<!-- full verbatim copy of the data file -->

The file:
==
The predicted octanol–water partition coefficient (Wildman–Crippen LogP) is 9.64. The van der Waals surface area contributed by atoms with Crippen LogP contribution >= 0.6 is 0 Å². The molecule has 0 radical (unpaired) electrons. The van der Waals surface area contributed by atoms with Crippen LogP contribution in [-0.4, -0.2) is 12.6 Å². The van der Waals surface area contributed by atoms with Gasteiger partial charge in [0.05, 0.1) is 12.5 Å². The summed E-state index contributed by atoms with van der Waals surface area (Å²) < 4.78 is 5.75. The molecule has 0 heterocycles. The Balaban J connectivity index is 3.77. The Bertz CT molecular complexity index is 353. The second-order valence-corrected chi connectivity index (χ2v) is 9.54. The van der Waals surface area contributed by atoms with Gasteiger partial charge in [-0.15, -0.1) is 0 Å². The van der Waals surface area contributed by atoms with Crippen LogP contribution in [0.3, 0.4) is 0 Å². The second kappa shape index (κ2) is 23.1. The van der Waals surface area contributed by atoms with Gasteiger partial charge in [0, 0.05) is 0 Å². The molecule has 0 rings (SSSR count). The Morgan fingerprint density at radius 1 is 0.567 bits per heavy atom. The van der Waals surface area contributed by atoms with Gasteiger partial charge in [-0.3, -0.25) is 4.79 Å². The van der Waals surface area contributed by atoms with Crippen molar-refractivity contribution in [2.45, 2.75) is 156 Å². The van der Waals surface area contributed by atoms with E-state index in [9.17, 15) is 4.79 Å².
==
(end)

The predicted octanol–water partition coefficient (Wildman–Crippen LogP) is 9.64. The van der Waals surface area contributed by atoms with Crippen LogP contribution >= 0.6 is 0 Å². The molecule has 0 radical (unpaired) electrons. The van der Waals surface area contributed by atoms with Crippen LogP contribution in [-0.4, -0.2) is 12.6 Å². The van der Waals surface area contributed by atoms with Gasteiger partial charge in [0.05, 0.1) is 12.5 Å². The summed E-state index contributed by atoms with van der Waals surface area (Å²) < 4.78 is 5.75. The molecule has 0 heterocycles. The Balaban J connectivity index is 3.77. The Bertz CT molecular complexity index is 353. The second-order valence-corrected chi connectivity index (χ2v) is 9.54. The van der Waals surface area contributed by atoms with Gasteiger partial charge in [-0.15, -0.1) is 0 Å². The van der Waals surface area contributed by atoms with Crippen LogP contribution in [0.3, 0.4) is 0 Å². The second kappa shape index (κ2) is 23.1. The van der Waals surface area contributed by atoms with Gasteiger partial charge in [0, 0.05) is 0 Å². The molecule has 0 rings (SSSR count). The Morgan fingerprint density at radius 1 is 0.567 bits per heavy atom. The van der Waals surface area contributed by atoms with Gasteiger partial charge in [-0.3, -0.25) is 4.79 Å². The van der Waals surface area contributed by atoms with Crippen molar-refractivity contribution in [2.45, 2.75) is 156 Å². The van der Waals surface area contributed by atoms with E-state index in [9.17, 15) is 4.79 Å².